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McMahon: Vinatieri's 'Simple' Approach Puts Him At The Top

Intro: At 43 years old, Indianapolis Colts kicker Adam Vinatieri is at the top of his game. His special teams coordinator, Tom McMahon, gives his take on Vinatieri’s successful approach.


INDIANAPOLIS — Tom McMahon has spent the last four-plus seasons as the Indianapolis Colts' special teams coach, and in that time, he's seen the same core specialists take the field each and every season in Indianapolis: kicker Adam Vinatieri, punter Pat McAfee and long snapper Matt Overton.

The consistency from that group year in and year out has no doubt been a massive weight off McMahon's shoulders, but what's perhaps even more impressive is the trio appears to be getting better each and every season.

Last Sunday's game against the Chicago Bears was the ultimate example of this progression. Vinatieri made all five of his field goal attempts — including two from 50-plus yards — and his two extra-point tries, earning AFC Special Teams Player of the Week honors.

McAfee, meanwhile, was likely the 1B option for AFC Special Teams Player of the Week, as he enjoyed perhaps the best overall game of his eight-year NFL career. He punted three times for 190 yards — for an amazing average of 63.3 yards per punt, with a net average of 56.7 yards per punt — including a career-best 74-yard kick that was downed at the Chicago four-yard line.

McMahon is one to tell it like it is: when it's good, you'll know; when it's bad, you'll definitely know. And he says things are good right now for the Colts' specialists.

"To me, those guys are players of the week every week," McMahon said. "Both of those guys are playing well."

Vinatieri's performance this season should really come as no surprise, considering he's been the best overall kicker in the league, consistency-wise, since he came in as a rookie in 1996. But at 43 — and with 21 years of NFL experience under him — one just doesn't see a guy get even better the older he gets.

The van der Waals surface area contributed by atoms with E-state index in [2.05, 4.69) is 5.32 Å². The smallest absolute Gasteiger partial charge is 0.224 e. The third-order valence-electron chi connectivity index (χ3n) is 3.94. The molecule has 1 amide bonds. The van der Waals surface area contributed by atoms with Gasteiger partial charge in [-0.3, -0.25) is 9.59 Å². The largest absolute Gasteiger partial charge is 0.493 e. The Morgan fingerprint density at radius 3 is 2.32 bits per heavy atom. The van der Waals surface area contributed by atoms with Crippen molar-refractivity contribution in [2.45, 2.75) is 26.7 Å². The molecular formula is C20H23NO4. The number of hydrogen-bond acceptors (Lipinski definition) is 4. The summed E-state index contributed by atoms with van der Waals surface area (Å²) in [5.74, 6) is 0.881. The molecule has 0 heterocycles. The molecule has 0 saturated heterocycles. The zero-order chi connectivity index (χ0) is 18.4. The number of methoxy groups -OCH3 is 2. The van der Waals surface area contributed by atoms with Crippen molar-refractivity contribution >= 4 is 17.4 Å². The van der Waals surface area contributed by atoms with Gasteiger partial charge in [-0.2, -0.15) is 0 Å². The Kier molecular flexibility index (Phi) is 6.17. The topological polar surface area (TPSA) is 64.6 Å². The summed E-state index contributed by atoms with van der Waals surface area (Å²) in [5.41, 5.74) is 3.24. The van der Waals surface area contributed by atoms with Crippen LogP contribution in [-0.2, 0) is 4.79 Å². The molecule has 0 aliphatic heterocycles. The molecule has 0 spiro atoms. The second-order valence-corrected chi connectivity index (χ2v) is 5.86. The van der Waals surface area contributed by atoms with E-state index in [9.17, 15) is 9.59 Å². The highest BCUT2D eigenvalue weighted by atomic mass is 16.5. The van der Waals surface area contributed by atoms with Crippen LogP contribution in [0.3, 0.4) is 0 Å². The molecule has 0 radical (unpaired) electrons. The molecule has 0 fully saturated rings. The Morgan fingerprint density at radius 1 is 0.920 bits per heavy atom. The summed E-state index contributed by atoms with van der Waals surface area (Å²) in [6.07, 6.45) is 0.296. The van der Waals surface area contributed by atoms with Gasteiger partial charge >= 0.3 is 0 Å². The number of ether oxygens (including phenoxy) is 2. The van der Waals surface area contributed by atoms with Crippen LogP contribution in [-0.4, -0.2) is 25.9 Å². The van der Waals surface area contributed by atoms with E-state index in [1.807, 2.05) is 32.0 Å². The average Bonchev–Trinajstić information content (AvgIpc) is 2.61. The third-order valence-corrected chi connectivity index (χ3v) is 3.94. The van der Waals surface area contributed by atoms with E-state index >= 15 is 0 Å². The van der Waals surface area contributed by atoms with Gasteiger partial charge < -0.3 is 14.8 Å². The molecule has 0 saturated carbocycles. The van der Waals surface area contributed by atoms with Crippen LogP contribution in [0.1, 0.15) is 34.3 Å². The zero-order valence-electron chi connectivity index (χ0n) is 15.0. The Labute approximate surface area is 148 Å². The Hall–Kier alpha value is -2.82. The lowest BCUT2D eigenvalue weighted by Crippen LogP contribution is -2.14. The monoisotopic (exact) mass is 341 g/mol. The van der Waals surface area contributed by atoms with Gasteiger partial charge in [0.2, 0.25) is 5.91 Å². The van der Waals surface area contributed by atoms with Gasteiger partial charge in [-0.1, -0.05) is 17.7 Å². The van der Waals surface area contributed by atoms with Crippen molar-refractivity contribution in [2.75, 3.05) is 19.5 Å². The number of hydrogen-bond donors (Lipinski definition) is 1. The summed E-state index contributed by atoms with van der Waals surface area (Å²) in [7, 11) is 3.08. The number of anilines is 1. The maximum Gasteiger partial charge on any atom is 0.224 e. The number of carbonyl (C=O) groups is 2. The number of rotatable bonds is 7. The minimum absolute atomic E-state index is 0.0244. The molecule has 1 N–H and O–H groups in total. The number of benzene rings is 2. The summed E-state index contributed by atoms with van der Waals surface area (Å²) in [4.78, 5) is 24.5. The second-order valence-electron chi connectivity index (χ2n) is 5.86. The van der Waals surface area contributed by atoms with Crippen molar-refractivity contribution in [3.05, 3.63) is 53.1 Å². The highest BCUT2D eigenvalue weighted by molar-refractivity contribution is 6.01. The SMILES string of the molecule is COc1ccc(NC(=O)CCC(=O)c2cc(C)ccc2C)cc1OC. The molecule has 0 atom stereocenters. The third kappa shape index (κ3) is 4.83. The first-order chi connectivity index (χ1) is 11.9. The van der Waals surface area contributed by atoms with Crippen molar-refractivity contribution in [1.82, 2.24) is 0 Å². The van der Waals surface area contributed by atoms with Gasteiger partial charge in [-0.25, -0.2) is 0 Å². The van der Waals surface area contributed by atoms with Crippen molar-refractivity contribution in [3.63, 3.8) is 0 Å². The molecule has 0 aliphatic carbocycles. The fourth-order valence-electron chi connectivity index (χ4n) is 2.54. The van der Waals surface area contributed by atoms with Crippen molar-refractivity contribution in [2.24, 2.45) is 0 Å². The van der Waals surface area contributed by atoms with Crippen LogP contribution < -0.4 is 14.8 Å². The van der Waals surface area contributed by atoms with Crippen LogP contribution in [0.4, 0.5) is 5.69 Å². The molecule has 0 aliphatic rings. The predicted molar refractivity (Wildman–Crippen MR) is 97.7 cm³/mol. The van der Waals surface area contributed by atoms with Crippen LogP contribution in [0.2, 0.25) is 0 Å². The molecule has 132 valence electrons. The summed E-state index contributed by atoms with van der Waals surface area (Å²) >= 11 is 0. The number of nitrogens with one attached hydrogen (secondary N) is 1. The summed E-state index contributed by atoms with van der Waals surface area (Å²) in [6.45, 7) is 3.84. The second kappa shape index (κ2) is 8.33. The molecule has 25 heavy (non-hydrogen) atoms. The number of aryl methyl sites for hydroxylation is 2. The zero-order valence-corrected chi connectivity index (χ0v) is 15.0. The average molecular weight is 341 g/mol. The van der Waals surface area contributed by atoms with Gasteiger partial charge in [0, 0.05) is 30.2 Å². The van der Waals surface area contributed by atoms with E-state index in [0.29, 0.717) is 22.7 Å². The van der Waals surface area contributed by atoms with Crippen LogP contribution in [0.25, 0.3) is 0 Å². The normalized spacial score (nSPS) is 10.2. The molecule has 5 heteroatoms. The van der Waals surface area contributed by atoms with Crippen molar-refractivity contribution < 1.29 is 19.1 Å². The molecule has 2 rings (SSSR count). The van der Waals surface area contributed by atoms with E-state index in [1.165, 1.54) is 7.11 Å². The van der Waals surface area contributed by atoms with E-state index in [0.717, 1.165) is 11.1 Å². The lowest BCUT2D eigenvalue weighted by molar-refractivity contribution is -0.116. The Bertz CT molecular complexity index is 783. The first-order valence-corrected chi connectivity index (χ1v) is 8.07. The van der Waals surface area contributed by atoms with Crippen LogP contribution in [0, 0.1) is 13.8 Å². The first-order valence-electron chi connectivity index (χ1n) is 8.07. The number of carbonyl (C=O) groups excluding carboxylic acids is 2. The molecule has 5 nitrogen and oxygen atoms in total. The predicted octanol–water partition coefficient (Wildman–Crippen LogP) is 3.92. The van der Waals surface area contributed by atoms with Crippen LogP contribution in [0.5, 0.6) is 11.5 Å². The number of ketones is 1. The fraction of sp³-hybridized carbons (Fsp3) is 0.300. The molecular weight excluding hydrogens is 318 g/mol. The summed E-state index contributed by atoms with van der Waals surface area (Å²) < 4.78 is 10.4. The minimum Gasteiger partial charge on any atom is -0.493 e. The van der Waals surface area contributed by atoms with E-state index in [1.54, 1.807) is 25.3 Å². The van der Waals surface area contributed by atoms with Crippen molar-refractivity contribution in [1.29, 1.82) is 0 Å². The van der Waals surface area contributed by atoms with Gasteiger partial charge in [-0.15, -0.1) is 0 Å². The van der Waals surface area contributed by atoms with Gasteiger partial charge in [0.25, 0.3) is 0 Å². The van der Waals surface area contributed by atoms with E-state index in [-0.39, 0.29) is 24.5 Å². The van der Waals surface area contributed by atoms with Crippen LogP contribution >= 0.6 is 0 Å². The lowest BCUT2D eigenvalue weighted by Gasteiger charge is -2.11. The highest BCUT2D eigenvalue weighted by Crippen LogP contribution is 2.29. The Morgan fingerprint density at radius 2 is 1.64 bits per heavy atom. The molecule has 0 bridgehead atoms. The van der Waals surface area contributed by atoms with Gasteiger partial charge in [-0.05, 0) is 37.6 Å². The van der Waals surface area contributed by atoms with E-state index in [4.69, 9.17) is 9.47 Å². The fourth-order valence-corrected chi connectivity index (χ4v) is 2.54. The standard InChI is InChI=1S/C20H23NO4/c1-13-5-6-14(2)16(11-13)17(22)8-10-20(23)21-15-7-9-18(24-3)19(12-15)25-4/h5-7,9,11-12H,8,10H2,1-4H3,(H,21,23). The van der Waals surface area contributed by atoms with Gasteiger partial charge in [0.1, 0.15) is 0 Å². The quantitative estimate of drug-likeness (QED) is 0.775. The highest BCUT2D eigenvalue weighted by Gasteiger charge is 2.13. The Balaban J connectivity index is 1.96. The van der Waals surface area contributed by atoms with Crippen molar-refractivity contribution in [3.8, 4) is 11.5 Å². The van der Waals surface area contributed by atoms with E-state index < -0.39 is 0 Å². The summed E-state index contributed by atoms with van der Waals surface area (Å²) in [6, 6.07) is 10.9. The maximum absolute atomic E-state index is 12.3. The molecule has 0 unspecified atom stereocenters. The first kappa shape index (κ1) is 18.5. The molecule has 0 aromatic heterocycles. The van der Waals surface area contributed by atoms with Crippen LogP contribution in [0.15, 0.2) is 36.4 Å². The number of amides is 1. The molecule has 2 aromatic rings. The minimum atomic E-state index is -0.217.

Yet, here we are, more than a fourth of the way through his 21st NFL season, and Vinatieri has converted 38 straight field goals — the third-best streak in NFL history — and his nine straight makes from 50-plus yards have broken his own Colts franchise record of seven, which he set in 2013-14.

At this pace, Vinatieri is also staring down some numbers in the not-so-distant future that would catapult him to greatest-of-all-time status. Not only is he five straight converted field goals away from breaking the NFL record for consecutive field goals, but he is a couple solid seasons away from becoming the leader of just about every kicking statistical category there is.

How does Vinatieri do it? McMahon said "it's simple."

"With Adam Vinatieri, he lives in the moment," McMahon said. "He's not going to look at the records (until) later on in life; he's not going to look at what he's done in the past. He looks at that play, that moment, what he has to do, where he's got to put his eyes, where he's got to put his foot, and it's that simple. And he makes it that simple, and he does it that way every single time. And those guys are the special guys in this league."

Vinatieri is quick to deflect the praise, instead choosing to acknowledge McAfee (his holder), Overton and the big guys up front protecting him week in and week out.

"It's flying well right now," Vinatieri said after the Bears game. "I definitely have to give a lot of props to the guys up front blocking for me. Matt (Overton) and Pat (McAfee) are doing a fantastic job making my job a little easier, but sometimes they go where they are supposed to go. I'm just happy I made all the kicks today, went out there and helped put points on the board and it was a good day."

McAfee knows behind the scenes, however, that the competitive nature within Vinatieri sets him apart from anybody else to ever play the position.

"Every single thing with him is a competition to him," McAfee said. "And he handles it with class. He's not the obnoxious competitive person. But every single kick to him is a chance to make his team better, but also to improve himself. Every single kick he wants to prove that he's the best kicker ever."

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